Over a third of Antarctic ice shelf could collapse as climate change warms the Earth

The Larsen C ice shelf.
The Larsen C ice shelf. (Image credit: NASA ICE)

Over a third of the Antarctic ice shelf is at risk of collapsing as Earth continues to warm. 

In a new study, scientists at the University of Reading have found that as climate change continues, if Earth's global temperature rises to 7.2 degrees Fahrenheit (4 degrees Celsius) above pre-industrial levels, about 193,000 square miles (500,000 square kilometers) of the Antarctic ice shelves could collapse into the sea. Ice shelves are permanent floating slabs of ice attached to coastline, and the collapse of these shelves could significantly raise global sea levels, the researchers suggest. 

"Ice shelves are important buffers preventing glaciers on land from flowing freely into the ocean and contributing to sea level rise. When they collapse, it's like a giant cork being removed from a bottle, allowing unimaginable amounts of water from glaciers to pour into the sea," lead study author Ella Gilbert, a research scientist in the University of Reading's Department of Meteorology, said in a statement

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Every summer in Antarctica, ice on the surface of the ice shelf melts and that water travels into the snow below where it refreezes. But in years with more melting ice than snowfall, that water ends up pooling on the ice shelf's surface and falls into cracks in the ice, melting and growing those cracks until the ice shelf breaks off into the ocean. This exact thing happened with the Larsen B ice shelf in 2002 and in this study researchers identify ice shelf Larsen C as at particular risk for collapse in warmer temperatures. 

In this study, researchers used high-resolution regional climate modeling technology to predict how melting ice and water runoff will affect ice shelf stability over time and at different global temperatures. They modeled ice shelf vulnerability at global temperatures 2.7 degrees F (1.5 degreesC), 3.6 degrees F (2 degrees C) and 7.2 degrees F (4 degrees C) above pre-industrial levels, three scenarios that are all possible within this century, according to the statement.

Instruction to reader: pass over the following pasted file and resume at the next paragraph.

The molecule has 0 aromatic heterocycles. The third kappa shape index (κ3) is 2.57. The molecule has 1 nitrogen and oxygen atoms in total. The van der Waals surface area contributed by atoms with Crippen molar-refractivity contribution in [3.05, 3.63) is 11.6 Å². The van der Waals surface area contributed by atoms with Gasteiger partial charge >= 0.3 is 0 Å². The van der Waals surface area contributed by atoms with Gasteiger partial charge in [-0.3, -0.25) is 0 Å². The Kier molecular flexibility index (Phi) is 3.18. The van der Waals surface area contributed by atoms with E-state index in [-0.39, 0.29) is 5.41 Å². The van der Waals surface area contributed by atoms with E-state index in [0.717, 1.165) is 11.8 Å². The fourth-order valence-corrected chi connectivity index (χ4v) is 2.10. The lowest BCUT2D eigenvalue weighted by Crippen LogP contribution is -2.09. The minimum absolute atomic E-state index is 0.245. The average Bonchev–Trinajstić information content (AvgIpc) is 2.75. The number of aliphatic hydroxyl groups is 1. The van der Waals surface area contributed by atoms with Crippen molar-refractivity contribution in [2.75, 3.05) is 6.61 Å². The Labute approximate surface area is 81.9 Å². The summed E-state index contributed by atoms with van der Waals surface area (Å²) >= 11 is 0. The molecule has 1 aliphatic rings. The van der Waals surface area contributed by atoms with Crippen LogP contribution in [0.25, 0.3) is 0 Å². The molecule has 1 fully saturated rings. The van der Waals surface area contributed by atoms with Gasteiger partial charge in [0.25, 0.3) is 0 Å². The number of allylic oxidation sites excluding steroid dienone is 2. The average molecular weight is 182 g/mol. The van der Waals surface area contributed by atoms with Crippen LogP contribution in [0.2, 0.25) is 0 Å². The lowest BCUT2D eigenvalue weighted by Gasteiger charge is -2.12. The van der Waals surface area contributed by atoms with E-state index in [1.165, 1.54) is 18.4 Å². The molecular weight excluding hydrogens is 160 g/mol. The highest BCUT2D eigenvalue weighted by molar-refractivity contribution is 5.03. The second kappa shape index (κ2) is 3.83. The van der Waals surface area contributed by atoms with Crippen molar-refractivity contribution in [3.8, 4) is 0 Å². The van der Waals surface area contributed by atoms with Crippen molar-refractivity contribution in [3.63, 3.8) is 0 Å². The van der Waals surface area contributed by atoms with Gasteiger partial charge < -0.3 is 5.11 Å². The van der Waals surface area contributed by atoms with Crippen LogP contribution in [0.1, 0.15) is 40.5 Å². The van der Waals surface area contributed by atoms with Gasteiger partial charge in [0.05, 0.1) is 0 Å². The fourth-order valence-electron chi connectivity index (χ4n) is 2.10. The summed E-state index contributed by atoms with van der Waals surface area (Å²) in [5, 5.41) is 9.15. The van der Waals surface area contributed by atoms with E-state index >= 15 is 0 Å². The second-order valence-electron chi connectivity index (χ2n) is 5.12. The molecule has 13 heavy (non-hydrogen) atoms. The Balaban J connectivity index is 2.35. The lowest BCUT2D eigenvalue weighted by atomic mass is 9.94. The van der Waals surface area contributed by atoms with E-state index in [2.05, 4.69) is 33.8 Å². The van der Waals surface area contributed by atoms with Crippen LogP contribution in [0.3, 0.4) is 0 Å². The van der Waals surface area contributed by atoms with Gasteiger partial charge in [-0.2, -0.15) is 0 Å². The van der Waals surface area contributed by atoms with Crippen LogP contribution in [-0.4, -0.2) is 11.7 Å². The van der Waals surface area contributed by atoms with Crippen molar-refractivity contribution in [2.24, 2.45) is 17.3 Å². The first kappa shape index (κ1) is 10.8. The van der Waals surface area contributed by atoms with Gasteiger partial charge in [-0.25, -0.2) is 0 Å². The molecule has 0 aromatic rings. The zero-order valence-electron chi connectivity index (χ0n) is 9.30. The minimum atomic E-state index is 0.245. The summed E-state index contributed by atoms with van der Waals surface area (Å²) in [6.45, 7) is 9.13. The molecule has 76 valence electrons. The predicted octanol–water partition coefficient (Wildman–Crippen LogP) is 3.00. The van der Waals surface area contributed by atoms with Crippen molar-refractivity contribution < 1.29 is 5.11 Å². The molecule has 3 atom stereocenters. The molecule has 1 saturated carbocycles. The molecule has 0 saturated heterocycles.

"We know that when melted ice accumulates on the surface of ice shelves, it can make them fracture and collapse spectacularly. Previous research has given us the bigger picture in terms of predicting Antarctic ice shelf decline, but our new study uses the latest modelling techniques to fill in the finer detail and provide more precise projections," Gilbert said. 

They found that, at 7.2 degrees F (4 degrees C) above pre-industrial global temperatures, 34%of all Antarctic ice shelves (including 67%of the ice shelf area on the Antarctic Peninsula) 

"The findings highlight the importance of limiting global temperature increases as set out in the Paris Agreement if we are to avoid the worst consequences of climate change, including sea level rise," Gilbert said. 

The Paris Agreement is an international treaty that was signed in 2016, made within the United Nations Framework Convention on Climate Change. Under the agreement, nations have pledged to work to limit global temperature increase to 3.6 degrees F (2 degrees C), or preferably 2.7 degrees F (1.5 degrees C), above pre-industrial levels.

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Scientists have been worried about the continued effects of global warming on floating ice shelves for some time. 

"The floating ice shelves around the coast of Antarctica are of particular concern," Paul Cutler, a program director for National Science Foundation's Antarctic Sciences Division, said during a live webinar Thursday (April 8). "They interface with the ocean which is changing, and they hold back the flow of the inland ice as it moves towards the ocean. So if you lose the integrity of those ice shelves, you release more inland ice to the ocean, and you cause even more sea level rise."

Rising sea levels can have many dangerous effects including extreme coastal flooding, destructive erosion and more. 

Additionally, "with the loss of the glaciers, you actually lose their gravitational pull," Cutler said. "So when you lose West Antarctica, you lose its gravitational pull on the United States. And actually, part of the sea level rise we see in the U.S. is related to the loss of ices by that indirect gravity effect as well." 

"Limiting warming will not just be good for Antarctica — preserving ice shelves means less global sea level rise, and that’s good for us all," Gilbert said.

This work was published April 8 in the journal Geophysical Research Letters. 

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Chelsea Gohd
Senior Writer

Chelsea “Foxanne” Gohd joined Space.com in 2018 and is now a Senior Writer, writing about everything from climate change to planetary science and human spaceflight in both articles and on-camera in videos. With a degree in Public Health and biological sciences, Chelsea has written and worked for institutions including the American Museum of Natural History, Scientific American, Discover Magazine Blog, Astronomy Magazine and Live Science. When not writing, editing or filming something space-y, Chelsea "Foxanne" Gohd is writing music and performing as Foxanne, even launching a song to space in 2021 with Inspiration4. You can follow her on Twitter @chelsea_gohd and @foxannemusic.